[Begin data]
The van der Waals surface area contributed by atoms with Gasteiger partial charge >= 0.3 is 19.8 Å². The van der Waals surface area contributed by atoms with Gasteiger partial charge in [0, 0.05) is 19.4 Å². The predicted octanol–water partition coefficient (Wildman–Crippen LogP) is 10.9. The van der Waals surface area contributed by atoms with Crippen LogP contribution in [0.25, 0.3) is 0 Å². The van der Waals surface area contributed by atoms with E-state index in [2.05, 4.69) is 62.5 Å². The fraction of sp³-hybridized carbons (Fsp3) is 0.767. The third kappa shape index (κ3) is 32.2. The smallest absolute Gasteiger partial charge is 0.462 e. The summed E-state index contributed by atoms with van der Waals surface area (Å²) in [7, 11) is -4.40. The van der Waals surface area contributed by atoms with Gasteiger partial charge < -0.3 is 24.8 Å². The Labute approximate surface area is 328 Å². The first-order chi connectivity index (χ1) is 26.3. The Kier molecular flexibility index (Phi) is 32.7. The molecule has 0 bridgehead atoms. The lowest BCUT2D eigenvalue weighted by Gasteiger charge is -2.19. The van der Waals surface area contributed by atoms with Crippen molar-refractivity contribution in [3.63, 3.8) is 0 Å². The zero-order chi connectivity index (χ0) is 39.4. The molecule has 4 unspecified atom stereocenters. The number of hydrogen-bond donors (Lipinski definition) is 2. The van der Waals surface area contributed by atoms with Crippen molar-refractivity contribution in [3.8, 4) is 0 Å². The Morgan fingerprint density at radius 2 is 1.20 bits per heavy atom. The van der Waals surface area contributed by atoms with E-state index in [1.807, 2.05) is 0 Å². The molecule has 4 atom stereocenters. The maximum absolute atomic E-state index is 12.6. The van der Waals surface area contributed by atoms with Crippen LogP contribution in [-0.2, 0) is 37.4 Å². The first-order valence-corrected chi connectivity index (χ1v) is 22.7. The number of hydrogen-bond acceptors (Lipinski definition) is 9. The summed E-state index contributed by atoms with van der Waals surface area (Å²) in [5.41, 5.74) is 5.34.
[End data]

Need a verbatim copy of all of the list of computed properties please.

The van der Waals surface area contributed by atoms with Gasteiger partial charge >= 0.3 is 19.8 Å². The van der Waals surface area contributed by atoms with Gasteiger partial charge in [0, 0.05) is 19.4 Å². The predicted octanol–water partition coefficient (Wildman–Crippen LogP) is 10.9. The van der Waals surface area contributed by atoms with Crippen LogP contribution in [0.25, 0.3) is 0 Å². The van der Waals surface area contributed by atoms with E-state index in [2.05, 4.69) is 62.5 Å². The fraction of sp³-hybridized carbons (Fsp3) is 0.767. The third kappa shape index (κ3) is 32.2. The smallest absolute Gasteiger partial charge is 0.462 e. The summed E-state index contributed by atoms with van der Waals surface area (Å²) in [7, 11) is -4.40. The van der Waals surface area contributed by atoms with Gasteiger partial charge < -0.3 is 24.8 Å². The Labute approximate surface area is 328 Å². The first-order chi connectivity index (χ1) is 26.3. The Kier molecular flexibility index (Phi) is 32.7. The molecule has 0 bridgehead atoms. The lowest BCUT2D eigenvalue weighted by Gasteiger charge is -2.19. The van der Waals surface area contributed by atoms with Crippen molar-refractivity contribution in [3.63, 3.8) is 0 Å². The zero-order chi connectivity index (χ0) is 39.4. The molecule has 4 unspecified atom stereocenters. The number of hydrogen-bond donors (Lipinski definition) is 2. The van der Waals surface area contributed by atoms with Crippen molar-refractivity contribution in [3.8, 4) is 0 Å². The Morgan fingerprint density at radius 2 is 1.20 bits per heavy atom. The van der Waals surface area contributed by atoms with E-state index in [1.807, 2.05) is 0 Å². The molecule has 4 atom stereocenters. The maximum absolute atomic E-state index is 12.6. The van der Waals surface area contributed by atoms with Crippen LogP contribution in [-0.2, 0) is 37.4 Å². The first-order valence-corrected chi connectivity index (χ1v) is 22.7. The number of hydrogen-bond acceptors (Lipinski definition) is 9. The summed E-state index contributed by atoms with van der Waals surface area (Å²) in [5.41, 5.74) is 5.34.